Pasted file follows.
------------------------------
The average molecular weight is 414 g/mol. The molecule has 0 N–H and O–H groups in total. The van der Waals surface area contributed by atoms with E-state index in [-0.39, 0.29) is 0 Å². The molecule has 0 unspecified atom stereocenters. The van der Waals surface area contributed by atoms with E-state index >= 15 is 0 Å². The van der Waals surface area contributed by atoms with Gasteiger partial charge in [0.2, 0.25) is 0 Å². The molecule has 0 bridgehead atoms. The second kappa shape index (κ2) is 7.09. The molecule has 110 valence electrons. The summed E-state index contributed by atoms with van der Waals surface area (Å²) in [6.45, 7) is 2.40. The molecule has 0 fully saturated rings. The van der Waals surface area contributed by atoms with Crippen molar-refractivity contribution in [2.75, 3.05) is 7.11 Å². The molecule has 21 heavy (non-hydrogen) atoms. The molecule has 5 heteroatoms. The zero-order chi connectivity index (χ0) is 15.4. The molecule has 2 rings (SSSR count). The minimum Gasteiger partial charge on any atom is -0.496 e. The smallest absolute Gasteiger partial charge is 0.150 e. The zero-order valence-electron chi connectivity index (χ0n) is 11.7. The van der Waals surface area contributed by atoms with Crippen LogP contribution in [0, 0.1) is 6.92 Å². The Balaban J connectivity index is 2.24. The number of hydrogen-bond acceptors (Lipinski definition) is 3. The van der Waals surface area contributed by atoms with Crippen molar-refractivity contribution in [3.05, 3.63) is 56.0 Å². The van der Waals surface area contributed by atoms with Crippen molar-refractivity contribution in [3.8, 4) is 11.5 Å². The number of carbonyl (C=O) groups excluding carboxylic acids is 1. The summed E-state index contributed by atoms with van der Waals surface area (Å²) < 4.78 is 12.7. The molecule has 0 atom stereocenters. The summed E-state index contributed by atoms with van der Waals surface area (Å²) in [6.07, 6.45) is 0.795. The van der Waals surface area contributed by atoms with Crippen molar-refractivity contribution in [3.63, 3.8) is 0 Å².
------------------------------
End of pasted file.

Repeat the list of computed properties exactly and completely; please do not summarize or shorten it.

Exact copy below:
The average molecular weight is 414 g/mol. The molecule has 0 N–H and O–H groups in total. The van der Waals surface area contributed by atoms with E-state index in [-0.39, 0.29) is 0 Å². The molecule has 0 unspecified atom stereocenters. The van der Waals surface area contributed by atoms with E-state index >= 15 is 0 Å². The van der Waals surface area contributed by atoms with Gasteiger partial charge in [0.2, 0.25) is 0 Å². The molecule has 0 bridgehead atoms. The second kappa shape index (κ2) is 7.09. The molecule has 110 valence electrons. The summed E-state index contributed by atoms with van der Waals surface area (Å²) in [6.45, 7) is 2.40. The molecule has 0 fully saturated rings. The van der Waals surface area contributed by atoms with Crippen molar-refractivity contribution in [2.75, 3.05) is 7.11 Å². The molecule has 21 heavy (non-hydrogen) atoms. The molecule has 5 heteroatoms. The zero-order chi connectivity index (χ0) is 15.4. The molecule has 2 rings (SSSR count). The minimum Gasteiger partial charge on any atom is -0.496 e. The smallest absolute Gasteiger partial charge is 0.150 e. The zero-order valence-electron chi connectivity index (χ0n) is 11.7. The van der Waals surface area contributed by atoms with Crippen LogP contribution in [0, 0.1) is 6.92 Å². The Balaban J connectivity index is 2.24. The number of hydrogen-bond acceptors (Lipinski definition) is 3. The van der Waals surface area contributed by atoms with Crippen molar-refractivity contribution in [3.05, 3.63) is 56.0 Å². The van der Waals surface area contributed by atoms with Crippen molar-refractivity contribution in [3.8, 4) is 11.5 Å². The number of carbonyl (C=O) groups excluding carboxylic acids is 1. The summed E-state index contributed by atoms with van der Waals surface area (Å²) < 4.78 is 12.7. The molecule has 0 atom stereocenters. The summed E-state index contributed by atoms with van der Waals surface area (Å²) in [6.07, 6.45) is 0.795. The van der Waals surface area contributed by atoms with Crippen molar-refractivity contribution in [3.63, 3.8) is 0 Å².